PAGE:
Odcinek 7: Kąty | Episode 7: Angles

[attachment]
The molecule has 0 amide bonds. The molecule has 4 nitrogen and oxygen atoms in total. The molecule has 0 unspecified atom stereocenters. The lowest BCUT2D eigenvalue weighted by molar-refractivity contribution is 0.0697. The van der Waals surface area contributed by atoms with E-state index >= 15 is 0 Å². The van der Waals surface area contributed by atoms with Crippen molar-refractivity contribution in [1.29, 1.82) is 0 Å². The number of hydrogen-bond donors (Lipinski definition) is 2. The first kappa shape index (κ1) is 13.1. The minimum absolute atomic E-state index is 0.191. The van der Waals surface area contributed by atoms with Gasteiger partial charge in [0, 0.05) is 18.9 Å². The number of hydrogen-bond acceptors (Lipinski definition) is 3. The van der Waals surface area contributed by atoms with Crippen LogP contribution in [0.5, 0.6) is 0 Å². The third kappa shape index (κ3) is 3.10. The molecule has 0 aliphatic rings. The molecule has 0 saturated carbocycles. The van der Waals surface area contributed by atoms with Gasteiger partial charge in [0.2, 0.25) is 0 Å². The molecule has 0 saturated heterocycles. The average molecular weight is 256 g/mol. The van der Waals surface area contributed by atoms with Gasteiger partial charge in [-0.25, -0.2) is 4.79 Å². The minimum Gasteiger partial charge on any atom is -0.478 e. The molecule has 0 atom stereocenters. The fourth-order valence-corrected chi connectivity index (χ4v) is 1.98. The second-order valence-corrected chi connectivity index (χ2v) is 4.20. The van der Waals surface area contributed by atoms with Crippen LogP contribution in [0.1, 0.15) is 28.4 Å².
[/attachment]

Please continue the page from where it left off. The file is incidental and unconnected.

Hello everybody after a little break, in today’s programme I will show you some basic ways to properly learn to pot and remember the angles Dear all, I am often asked about how to properly pot balls in snooker, angle-wise so we’ll have to go back to the basics however, today’s knowledge will surely come in handy in the near future so we’ll approach this lesson as if we’re holding the cue for the very first time we are obviously starting with a straight pot as it’s the easiest one that’s because aiming line goes exactly through the centre of both balls it’s the easiest shot, but counterintuitively, it’s the shot usually most feared by the players now, what should we do when having a shot with an angle like those? there are three ways to do it, and I will be concentrating on one of those firstly, we can discuss the first two ways first way requires us to know nomenclature like: full ball – straight shot 3/4 contact half ball and 1/4 ball contact of course you could even put 1/8 and 1/16 contact there, but let’s forget about it! Who could possibly, during the game, organoleptically, assess this. It’s too dificult and not useful. It’s just to begin to discuss what it looks like. Second way: it’s using the virtual cue ball that is touching with our object ball come on and see what it looks like from my perpective look, here we have just a little bit of an angle, I would say it’s like 1/8 contact, more or less, but as said earlier, let’s forget about that way of thinking, our goal is to pot the red ball into the center of the middle pocket cue ball has to pan towards the red we need to hit the red precisely in one particular point in order to pot the red now it looks like this: we should imagine that virtual cue ball touching the red, so we point the red directly to the pocket, we can say it’s a plant. After visualising that, we have to aim at the virtual cue ball exactly full ball, it’s like a straight shot, so the line of the shot goes through those two white balls, up to this point. Now this ball disappears of course and we proceed playing the shot. Now I’m aiming full ball at the white ball, that white disappears from our imagination, pause As you could see, this second way is surely more helpful than the first one. We can observe this when ball is difficult to pot or the match situation is stress-inducing, even while watching professionals playing, in that case the angle might be far more difficult because of the distance between balls, players might go down the table and look at the shot from the object ball’s perspective, programming the goal in mind, obviously not visualising the virtual cue ball anymore because our mind does that in a blink of an eye, and not ever taking the eyes off that point on the object ball, moves and goes down on the line and plays the shot, that’s the way it goes sometimes. The third way is one in which our hippocampus takes part. Thanks to the process of consolidation – so preservation of the aquired information, both motor and mnemonic, we are able to use it to learn the best way. Dear all, it’s done like that. We have to set some angles up, starting from the basic first three, excluding the straight shot, and e.g. from this particular angle we have to pot, say, 20 or 30 ball during practice We go down on a shot, and no matter if we pot the ball or not we proceed with yet another try. Should you make a mistake, don’t worry and keep on potting. Finally we are going to programme the right angle in our mind. Practice looks like this: from each angle we pot for instance 20 balls. Obviously you should practise both sides and another angle as well because we always want to train both sides with the same number of shots. No doubt it looks toilsome, but there is no better way for begginers and intermediate players. It’s crucial to understand that if someone does not pot the ball from this angle, and his mistakes are not consistent in their nature, then with 99% chance, the error is caused by our brain not knowing the right angle. Then we might confuse some angles. However if we do pot balls, but just not in the middle of the pocket, this might mean that our knowledge of angles is not yet grounded, or that we are making an error of technical nature. You need to remember that if you play and miss by 10, 20, 50 cm, from the same position – this surely means you are not familiar with them angles. If, from this position, I am not scoring at least 9/10 or 10/10, then it’s clear I don’t know the angle. If you score lower it’s important to train your brain with those angles. Because, I repeat, there is no better way to learn. Even though it’s labour-consuming, it’s worth it to come to the club, and do it from both angles and both sides of the table as well! From time to time it’s great to also train this by playing the cue ball from the cushion, then we are able to set up more angles because of the longer distance, so not only we are improving angle-wise, but also we train ourselves to play in a little stress-inducing situation, because the cushion makes the shot more difficult. We simply try to gentle that shot. While playing this particular shot during practice match or tournament match, we are not going to panic, or lose the aiming line while forming the correct bridgehand. We are going to do it automatically One tip, because you know well that in snooker you should mostly use your brain, if we play from the wider angle and cue ball has to run away somewhere, to not let it run away too far we can use one thing – balls tray, we put it gently on the table, and look when I play, the cue ball comes back to me and I don’t have to chase it down the whole table. I just set up another shot and slowly programme the angle in my brain. It’s the best way to learn and train our brain the angles, because those several basic angles that we will have trained, then our brain will be able to adjust and in a short moment find the right angle, obviously remember that in the beginning you may feel a little discomfort training the angles, let’s say you properly train them today for 2 or 3 hours, tomorrow or day after you may be a little out of adjustment and play a bit worse, but don’t worry as it’s perfectly natural. This knowledge just needs to get right on hard drive, and I know from experience that it usually takes from 1 week to 2 weeks, for all that data to format, and suddenly you come to the table and see all the angles correctly! Then obviously your scoring improves highly. So, go on and practice, I wish you a lot of luck!